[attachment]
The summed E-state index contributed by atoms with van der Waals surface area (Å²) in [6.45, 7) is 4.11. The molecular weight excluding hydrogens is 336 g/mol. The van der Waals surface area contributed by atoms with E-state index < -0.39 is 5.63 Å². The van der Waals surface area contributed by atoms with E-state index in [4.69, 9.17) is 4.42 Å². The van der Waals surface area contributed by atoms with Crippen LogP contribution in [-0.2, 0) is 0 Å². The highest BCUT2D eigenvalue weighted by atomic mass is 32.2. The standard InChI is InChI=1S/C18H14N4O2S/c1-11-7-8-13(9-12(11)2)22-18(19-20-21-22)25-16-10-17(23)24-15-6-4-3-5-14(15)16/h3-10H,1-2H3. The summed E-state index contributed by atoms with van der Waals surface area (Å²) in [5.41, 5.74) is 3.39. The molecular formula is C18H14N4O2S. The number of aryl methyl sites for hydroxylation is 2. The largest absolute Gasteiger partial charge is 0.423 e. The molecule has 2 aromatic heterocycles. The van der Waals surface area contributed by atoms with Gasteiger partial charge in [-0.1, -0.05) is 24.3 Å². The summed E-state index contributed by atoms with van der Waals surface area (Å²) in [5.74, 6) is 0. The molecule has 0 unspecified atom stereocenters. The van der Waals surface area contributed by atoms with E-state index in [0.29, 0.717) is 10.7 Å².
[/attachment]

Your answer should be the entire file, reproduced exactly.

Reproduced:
The summed E-state index contributed by atoms with van der Waals surface area (Å²) in [6.45, 7) is 4.11. The molecular weight excluding hydrogens is 336 g/mol. The van der Waals surface area contributed by atoms with E-state index < -0.39 is 5.63 Å². The van der Waals surface area contributed by atoms with E-state index in [4.69, 9.17) is 4.42 Å². The van der Waals surface area contributed by atoms with Crippen LogP contribution in [-0.2, 0) is 0 Å². The highest BCUT2D eigenvalue weighted by atomic mass is 32.2. The standard InChI is InChI=1S/C18H14N4O2S/c1-11-7-8-13(9-12(11)2)22-18(19-20-21-22)25-16-10-17(23)24-15-6-4-3-5-14(15)16/h3-10H,1-2H3. The summed E-state index contributed by atoms with van der Waals surface area (Å²) in [5.41, 5.74) is 3.39. The molecular formula is C18H14N4O2S. The number of aryl methyl sites for hydroxylation is 2. The largest absolute Gasteiger partial charge is 0.423 e. The molecule has 2 aromatic heterocycles. The van der Waals surface area contributed by atoms with Gasteiger partial charge in [-0.1, -0.05) is 24.3 Å². The summed E-state index contributed by atoms with van der Waals surface area (Å²) in [5.74, 6) is 0. The molecule has 0 unspecified atom stereocenters. The van der Waals surface area contributed by atoms with E-state index in [0.29, 0.717) is 10.7 Å².